• WCDMA is based on direct-sequence spread-spectrum techniques, with pseudo-noise scrambling codes and orthogonal channelization codes separating base stations and physical channels (user equipment or users), respectively, in the downlink (base-to-user equipment) direction. User Equipment (UE) communicates with the system through, for example, respective dedicated physical channels (DPCHs). WCDMA terminology is used here, but it will be appreciated that other systems have corresponding terminology. Scrambling and channelization codes and transmit power control are well known in the art.
  • FIG. 1 depicts a mobile radio cellular telecommunication system 100, which may be, for example, a CDMA or a WCDMA communication system. Radio network controllers (RNCs) 112, 114 control various radio network functions including for example radio access bearer setup, diversity handover, and the like. More generally, each RNC directs UE calls via the appropriate base station(s) (BSs), which communicate with each other through downlink (i.e., base-to-UE or forward) and uplink (i.e., UE-to-base or reverse) channels. RNC 112 is shown coupled to BSs 116, 118, 120, and RNC 114 is shown coupled to BSs 122, 124, 126. Each BS serves a geographical area that can be divided into one or more cell(s). BS 126 is shown as having five antenna sectors S1-S5, which can be said to make up the cell of the BS 126. The BSs are coupled to their corresponding RNCs by dedicated telephone lines, optical fiber links, microwave links, and the like. Both RNCs 112, 114 are connected with external networks such as the public switched telephone network (PSTN), the Internet, and the like through one or more core network nodes like a mobile switching center (not shown) and/or a packet radio service node (not shown). In FIG. 1, UEs 128, 130 are shown communicating with plural base stations: UE 128 communicates with BSs 116, 118, 120, and UE 130 communicates with BSs 120, 122. A control link between RNCs 112, 114 permits diversity communications to/from UE 130 via BSs 120, 122.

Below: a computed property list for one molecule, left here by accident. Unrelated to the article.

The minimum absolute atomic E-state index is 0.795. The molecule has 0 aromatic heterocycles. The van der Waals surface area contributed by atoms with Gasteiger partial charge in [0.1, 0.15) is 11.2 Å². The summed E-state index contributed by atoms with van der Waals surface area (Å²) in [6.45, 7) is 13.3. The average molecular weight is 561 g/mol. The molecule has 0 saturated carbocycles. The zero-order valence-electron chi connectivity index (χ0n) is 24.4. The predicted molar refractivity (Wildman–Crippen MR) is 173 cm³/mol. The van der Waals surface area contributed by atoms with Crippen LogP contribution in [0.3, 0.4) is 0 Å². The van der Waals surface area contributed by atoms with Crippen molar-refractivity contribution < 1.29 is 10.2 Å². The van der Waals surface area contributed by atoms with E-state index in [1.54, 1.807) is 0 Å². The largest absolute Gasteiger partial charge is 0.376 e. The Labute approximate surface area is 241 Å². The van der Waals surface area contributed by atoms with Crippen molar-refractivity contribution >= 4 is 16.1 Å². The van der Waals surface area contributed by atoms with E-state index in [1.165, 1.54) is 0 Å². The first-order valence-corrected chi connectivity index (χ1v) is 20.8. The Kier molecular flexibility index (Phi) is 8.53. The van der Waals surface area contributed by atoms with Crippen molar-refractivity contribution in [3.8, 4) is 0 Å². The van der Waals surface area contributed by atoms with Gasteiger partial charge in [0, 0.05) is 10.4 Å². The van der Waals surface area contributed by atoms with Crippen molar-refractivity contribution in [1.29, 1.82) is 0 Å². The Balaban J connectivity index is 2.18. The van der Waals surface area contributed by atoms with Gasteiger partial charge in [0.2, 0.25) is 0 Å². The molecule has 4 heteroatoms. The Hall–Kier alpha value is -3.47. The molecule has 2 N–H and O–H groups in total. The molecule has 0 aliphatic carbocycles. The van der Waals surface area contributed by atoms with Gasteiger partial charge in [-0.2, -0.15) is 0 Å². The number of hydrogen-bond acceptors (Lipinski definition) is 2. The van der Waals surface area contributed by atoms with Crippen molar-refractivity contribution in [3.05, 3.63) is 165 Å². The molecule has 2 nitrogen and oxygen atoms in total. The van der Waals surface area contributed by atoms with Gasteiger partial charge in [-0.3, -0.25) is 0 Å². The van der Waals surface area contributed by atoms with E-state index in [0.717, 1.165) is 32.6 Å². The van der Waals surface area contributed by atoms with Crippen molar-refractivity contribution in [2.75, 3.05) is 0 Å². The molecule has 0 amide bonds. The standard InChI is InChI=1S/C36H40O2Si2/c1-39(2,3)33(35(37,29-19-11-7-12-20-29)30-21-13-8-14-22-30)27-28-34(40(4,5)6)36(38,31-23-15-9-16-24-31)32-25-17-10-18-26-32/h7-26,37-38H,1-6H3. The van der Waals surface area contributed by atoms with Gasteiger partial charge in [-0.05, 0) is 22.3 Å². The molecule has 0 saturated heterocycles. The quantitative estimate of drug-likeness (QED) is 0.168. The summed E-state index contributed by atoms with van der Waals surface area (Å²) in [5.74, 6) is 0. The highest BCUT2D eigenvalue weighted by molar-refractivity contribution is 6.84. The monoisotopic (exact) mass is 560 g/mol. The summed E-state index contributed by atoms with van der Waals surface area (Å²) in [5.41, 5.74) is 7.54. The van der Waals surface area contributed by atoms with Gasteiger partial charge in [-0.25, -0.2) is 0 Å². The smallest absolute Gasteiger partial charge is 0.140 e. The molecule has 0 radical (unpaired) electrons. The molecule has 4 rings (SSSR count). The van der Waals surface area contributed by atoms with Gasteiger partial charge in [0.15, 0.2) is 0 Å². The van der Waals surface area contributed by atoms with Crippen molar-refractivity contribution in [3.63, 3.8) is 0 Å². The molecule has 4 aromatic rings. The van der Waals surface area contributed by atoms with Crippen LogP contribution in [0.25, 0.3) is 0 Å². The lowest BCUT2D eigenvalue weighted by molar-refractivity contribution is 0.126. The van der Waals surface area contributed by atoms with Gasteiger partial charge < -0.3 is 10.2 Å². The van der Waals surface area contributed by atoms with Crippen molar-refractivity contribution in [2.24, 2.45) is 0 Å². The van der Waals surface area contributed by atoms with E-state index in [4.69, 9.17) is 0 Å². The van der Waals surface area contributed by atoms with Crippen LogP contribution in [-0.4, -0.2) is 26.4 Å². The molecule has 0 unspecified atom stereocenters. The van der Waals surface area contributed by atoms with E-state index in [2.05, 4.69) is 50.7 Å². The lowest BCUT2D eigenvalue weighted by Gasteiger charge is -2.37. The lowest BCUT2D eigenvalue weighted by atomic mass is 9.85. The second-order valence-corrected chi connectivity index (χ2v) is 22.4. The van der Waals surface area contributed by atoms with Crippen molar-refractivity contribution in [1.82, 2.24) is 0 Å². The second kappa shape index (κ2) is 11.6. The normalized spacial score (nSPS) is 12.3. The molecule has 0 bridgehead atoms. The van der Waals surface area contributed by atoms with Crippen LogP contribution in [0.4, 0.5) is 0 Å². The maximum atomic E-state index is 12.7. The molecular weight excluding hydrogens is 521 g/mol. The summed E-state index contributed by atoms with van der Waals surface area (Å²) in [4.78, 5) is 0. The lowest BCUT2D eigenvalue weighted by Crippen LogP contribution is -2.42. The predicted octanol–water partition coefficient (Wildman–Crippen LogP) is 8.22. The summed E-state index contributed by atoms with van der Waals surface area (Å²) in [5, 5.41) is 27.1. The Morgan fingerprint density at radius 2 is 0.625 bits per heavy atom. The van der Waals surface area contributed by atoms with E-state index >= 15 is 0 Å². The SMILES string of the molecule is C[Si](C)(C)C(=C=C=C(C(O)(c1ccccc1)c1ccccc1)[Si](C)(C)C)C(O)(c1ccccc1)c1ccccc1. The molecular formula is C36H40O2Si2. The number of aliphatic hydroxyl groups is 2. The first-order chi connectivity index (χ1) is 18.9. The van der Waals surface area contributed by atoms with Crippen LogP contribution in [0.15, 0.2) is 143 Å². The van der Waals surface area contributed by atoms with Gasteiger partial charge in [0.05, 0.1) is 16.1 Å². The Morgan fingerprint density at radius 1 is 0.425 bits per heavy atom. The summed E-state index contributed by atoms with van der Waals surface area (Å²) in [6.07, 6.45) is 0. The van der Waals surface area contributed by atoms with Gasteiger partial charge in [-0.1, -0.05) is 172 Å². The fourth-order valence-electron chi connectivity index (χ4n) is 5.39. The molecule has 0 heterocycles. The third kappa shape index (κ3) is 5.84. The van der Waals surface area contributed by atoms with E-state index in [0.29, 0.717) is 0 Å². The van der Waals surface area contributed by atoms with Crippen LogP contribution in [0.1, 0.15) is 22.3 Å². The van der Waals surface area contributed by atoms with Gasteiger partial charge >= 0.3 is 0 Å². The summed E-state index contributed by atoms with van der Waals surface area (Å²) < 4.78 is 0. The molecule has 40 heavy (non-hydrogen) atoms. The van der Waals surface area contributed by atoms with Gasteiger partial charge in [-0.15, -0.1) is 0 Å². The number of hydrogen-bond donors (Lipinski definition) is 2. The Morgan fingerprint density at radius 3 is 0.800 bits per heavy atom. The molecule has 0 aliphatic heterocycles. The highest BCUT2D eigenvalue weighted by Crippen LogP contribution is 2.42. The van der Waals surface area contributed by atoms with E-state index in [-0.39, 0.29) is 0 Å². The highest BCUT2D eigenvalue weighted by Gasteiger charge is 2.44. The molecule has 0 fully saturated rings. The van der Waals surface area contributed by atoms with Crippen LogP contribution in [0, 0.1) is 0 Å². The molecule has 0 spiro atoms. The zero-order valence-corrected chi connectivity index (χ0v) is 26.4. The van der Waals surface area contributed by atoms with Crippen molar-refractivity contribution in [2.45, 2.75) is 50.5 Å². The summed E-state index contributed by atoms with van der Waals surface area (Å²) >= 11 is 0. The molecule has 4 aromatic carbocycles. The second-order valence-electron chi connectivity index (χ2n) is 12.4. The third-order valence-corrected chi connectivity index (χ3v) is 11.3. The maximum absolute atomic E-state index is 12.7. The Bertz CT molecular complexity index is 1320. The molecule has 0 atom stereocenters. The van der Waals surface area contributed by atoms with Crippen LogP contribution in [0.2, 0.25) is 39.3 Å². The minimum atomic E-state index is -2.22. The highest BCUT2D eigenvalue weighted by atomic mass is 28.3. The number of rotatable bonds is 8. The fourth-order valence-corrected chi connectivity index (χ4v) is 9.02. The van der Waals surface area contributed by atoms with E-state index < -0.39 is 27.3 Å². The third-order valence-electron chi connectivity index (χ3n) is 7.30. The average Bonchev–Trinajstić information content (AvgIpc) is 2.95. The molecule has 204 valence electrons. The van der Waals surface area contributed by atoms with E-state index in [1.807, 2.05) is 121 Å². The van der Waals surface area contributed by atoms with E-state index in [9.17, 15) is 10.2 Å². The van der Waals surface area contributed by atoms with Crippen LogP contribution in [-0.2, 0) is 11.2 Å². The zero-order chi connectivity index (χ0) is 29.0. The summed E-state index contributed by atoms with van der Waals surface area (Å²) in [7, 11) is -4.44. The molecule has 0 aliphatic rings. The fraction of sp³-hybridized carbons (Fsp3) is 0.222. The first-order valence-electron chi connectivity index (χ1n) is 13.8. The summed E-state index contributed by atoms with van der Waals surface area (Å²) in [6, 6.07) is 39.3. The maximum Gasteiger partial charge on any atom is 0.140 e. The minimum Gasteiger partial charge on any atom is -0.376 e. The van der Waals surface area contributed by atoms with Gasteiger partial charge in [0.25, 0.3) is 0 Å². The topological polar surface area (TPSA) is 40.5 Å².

• At the UE, the modulated carrier signal (Layer 1) is processed to produce an estimate of the original information data stream intended for the receiver. The composite received baseband spread signal is commonly provided to a RAKE processor that includes a number of “fingers”, or de-spreaders, that are each assigned to respective ones of selected components, such as multipath echoes or streams from different base stations, in the received signal. Each finger combines a received component with the scrambling sequence and the appropriate channelization code so as to de-spread a component of the received composite signal. The RAKE processor typically de-spreads both sent information data and pilot or training symbols that are included in the composite signal.